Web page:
This site is entirely user-supported. See how you can help.
Street View is the best available vantage point looking, if possible, towards the location of the building. In some locations, Street View may not give a view of the actual building, or may not be available at all. Where it is not available, the satellite view is shown instead.
Latitude: 52.9293 / 52°55'45"N
Longitude: -0.7696 / 0°46'10"W
OS Eastings: 482805
OS Northings: 337590
OS Grid: SK828375
Mapcode National: GBR CNF.B8J
Mapcode Global: WHFJ9.4MSN
Entry Name: Holly Cottage
Listing Date: 31 August 1979
Last Amended: 26 February 1992
Source: Historic England
Source ID: 1187988
English Heritage Legacy ID: 190075
Location: Bottesford, Melton, Leicestershire, NG13
Civil Parish: Bottesford
Traditional County: Leicestershire
Lieutenancy Area (Ceremonial County): Leicestershire
Church of England Parish: Muston St John Baptist
Church of England Diocese: Leicester
Cottage. Late C17, extended early C18 and with C19 and C20 alterations and C21 extension. Whitewashed coursed ironstone with brick to right. Black-glazed pantiled roof with ridge stack to centre left and internal gable-end stack to right. One storey with attics. North side in 3 bays. 2-unit plan originally extended early C18 to 3. Central door flanked by one casement each side, all details late C20, outhouse projecting forward on right. Gabled roof. Ridge stack to left of door marks former division of properties, now returned to single dwelling. C21 extension to rear of single storey and attic.
INTERIOR: 3-unit plan form survives. Bridging beams and joists remain on the ground floor with back-to-back open fireplaces (hood removed)and a stone bread oven. A reasonable proportion of the early C18 roof survives along the whole length of the roof with rafters, and some pegged collars and yokes for the ridge piece.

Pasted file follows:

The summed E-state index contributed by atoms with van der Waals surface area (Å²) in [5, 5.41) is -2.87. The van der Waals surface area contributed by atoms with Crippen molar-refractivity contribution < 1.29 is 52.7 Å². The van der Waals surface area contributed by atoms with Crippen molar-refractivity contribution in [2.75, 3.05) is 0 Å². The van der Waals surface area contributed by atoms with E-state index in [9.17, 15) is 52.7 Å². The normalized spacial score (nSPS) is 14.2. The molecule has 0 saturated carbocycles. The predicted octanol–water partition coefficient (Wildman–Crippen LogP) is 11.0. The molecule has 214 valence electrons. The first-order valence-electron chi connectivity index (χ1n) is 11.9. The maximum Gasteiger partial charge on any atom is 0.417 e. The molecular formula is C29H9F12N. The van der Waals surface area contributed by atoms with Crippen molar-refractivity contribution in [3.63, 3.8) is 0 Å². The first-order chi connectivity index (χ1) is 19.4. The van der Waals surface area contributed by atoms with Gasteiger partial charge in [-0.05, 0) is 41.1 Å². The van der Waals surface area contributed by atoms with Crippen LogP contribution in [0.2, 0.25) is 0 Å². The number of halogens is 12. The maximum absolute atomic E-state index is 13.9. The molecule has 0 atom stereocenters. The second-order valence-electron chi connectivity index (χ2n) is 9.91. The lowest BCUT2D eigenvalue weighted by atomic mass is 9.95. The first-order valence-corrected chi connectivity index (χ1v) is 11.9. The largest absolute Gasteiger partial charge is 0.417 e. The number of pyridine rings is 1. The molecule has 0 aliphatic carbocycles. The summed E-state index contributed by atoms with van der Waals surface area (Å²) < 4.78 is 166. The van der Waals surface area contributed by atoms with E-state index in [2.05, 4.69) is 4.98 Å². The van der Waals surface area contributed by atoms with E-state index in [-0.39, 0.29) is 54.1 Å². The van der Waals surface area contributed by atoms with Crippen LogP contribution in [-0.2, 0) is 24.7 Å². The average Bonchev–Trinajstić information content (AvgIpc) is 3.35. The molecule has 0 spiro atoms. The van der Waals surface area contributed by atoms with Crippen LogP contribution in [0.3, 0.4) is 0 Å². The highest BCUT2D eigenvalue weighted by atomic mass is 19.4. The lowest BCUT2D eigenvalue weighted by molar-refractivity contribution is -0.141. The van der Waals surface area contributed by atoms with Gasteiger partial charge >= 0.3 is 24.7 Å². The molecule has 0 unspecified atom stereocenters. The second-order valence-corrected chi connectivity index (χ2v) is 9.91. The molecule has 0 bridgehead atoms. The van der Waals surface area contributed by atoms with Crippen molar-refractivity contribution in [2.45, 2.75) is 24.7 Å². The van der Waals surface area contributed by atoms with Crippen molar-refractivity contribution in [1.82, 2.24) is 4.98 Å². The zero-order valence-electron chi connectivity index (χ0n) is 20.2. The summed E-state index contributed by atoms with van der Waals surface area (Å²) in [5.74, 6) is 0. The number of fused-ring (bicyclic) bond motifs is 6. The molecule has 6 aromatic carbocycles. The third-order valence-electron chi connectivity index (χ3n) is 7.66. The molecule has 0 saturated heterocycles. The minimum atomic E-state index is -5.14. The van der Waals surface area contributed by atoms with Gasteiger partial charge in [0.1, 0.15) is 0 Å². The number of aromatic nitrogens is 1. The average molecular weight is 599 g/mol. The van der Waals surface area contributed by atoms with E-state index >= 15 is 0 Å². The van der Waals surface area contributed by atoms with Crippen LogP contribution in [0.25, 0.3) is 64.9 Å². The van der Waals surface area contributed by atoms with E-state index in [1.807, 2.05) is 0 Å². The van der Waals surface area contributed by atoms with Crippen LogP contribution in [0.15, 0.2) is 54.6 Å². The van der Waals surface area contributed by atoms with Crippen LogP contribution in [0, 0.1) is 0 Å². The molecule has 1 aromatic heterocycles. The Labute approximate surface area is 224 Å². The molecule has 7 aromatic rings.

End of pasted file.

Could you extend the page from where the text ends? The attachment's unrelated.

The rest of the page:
HISTORY: This cottage was originally a single dwelling in the early C18 and the earlier part is late C17. The original part appears to have been the stone section to the left and centre but this was then extended by a unit (or room) in the early C18. This part was built in brick and at the same time the roof was repaired or renewed.
At some point later in the C18 or early C19 a stack was built within the right gable wall and then in the C19 the original stack to the centre left of the cottage was rebuilt without the large hood which would have originally covered the open fireplaces.
In the C20 a single-storey extension was built onto the back of the cottage (as mentioned in the list description). This extension has recently been given a pitched roof.
SUMMARY OF IMPORTANCE:
This is a late C17 2-unit cottage extended by an early C18 unit. A good proportion of the walling survives with, inside, the bridging beams and joists, back-to-back open fireplaces, a stone bread oven and a reasonable proportion of the early C18 roof along the whole length of the cottage. The large C21 extension to the rear does not interfere with the original structure to an undue extent. The stone front wall of the original late C17 cottage survives to the centre and left with the brick wall of the C18 unit to right rebuilt in brick in the late C20 to rectify a subsidence problem. The left gable end wall survives and a significant section of the rear stone wall with the brick wall of the early C18 addition. The reroofing and the rear extension have not caused major interference with the original cottage. The original roof structure survives in part along the whole length and the extension has not significantly broken into the back wall and roof at the point of the join. A reasonable proportion of the original early C18 roof structure survives inside the raised roof and this is a very unusual survival in a single-storey building where the roofs have usually been raised by a whole storey.
Listing NGR: SK8279937593
This text is from the original listing, and may not necessarily reflect the current setting of the building.
Other nearby listed buildings